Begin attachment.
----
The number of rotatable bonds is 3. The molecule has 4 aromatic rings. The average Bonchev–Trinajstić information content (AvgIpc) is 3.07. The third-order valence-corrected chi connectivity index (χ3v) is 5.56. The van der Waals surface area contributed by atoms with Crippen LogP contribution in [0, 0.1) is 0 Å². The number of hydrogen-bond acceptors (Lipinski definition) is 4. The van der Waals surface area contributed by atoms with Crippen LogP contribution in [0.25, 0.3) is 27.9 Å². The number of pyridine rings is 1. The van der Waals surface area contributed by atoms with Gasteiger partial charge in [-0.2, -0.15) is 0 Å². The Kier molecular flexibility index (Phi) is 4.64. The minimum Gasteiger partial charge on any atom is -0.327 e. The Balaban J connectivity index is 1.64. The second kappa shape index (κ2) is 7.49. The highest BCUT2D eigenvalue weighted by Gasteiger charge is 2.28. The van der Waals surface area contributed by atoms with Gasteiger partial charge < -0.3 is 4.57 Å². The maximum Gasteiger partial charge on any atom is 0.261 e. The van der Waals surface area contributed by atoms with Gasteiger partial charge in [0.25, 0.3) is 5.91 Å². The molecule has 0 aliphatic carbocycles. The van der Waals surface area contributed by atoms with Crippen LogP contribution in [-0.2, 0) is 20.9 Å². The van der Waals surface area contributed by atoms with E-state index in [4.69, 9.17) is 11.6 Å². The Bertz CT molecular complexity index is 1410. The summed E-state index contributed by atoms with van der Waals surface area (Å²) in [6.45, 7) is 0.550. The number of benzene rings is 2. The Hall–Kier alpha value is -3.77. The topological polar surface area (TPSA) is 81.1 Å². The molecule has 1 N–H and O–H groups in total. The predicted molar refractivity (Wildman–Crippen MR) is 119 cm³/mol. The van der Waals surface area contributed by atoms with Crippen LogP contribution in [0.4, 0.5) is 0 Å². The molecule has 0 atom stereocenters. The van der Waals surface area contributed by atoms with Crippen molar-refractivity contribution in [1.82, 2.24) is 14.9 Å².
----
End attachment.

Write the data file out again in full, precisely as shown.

The number of rotatable bonds is 3. The molecule has 4 aromatic rings. The average Bonchev–Trinajstić information content (AvgIpc) is 3.07. The third-order valence-corrected chi connectivity index (χ3v) is 5.56. The van der Waals surface area contributed by atoms with Crippen LogP contribution in [0, 0.1) is 0 Å². The number of hydrogen-bond acceptors (Lipinski definition) is 4. The van der Waals surface area contributed by atoms with Crippen LogP contribution in [0.25, 0.3) is 27.9 Å². The number of pyridine rings is 1. The van der Waals surface area contributed by atoms with Gasteiger partial charge in [-0.2, -0.15) is 0 Å². The Kier molecular flexibility index (Phi) is 4.64. The minimum Gasteiger partial charge on any atom is -0.327 e. The Balaban J connectivity index is 1.64. The second kappa shape index (κ2) is 7.49. The highest BCUT2D eigenvalue weighted by Gasteiger charge is 2.28. The van der Waals surface area contributed by atoms with Gasteiger partial charge < -0.3 is 4.57 Å². The maximum Gasteiger partial charge on any atom is 0.261 e. The van der Waals surface area contributed by atoms with Gasteiger partial charge in [0.25, 0.3) is 5.91 Å². The molecule has 0 aliphatic carbocycles. The van der Waals surface area contributed by atoms with Crippen LogP contribution in [-0.2, 0) is 20.9 Å². The van der Waals surface area contributed by atoms with E-state index in [4.69, 9.17) is 11.6 Å². The Bertz CT molecular complexity index is 1410. The summed E-state index contributed by atoms with van der Waals surface area (Å²) in [6.45, 7) is 0.550. The number of benzene rings is 2. The Hall–Kier alpha value is -3.77. The topological polar surface area (TPSA) is 81.1 Å². The molecule has 1 N–H and O–H groups in total. The predicted molar refractivity (Wildman–Crippen MR) is 119 cm³/mol. The van der Waals surface area contributed by atoms with Crippen LogP contribution in [0.4, 0.5) is 0 Å². The molecule has 0 atom stereocenters. The van der Waals surface area contributed by atoms with Crippen molar-refractivity contribution in [1.82, 2.24) is 14.9 Å².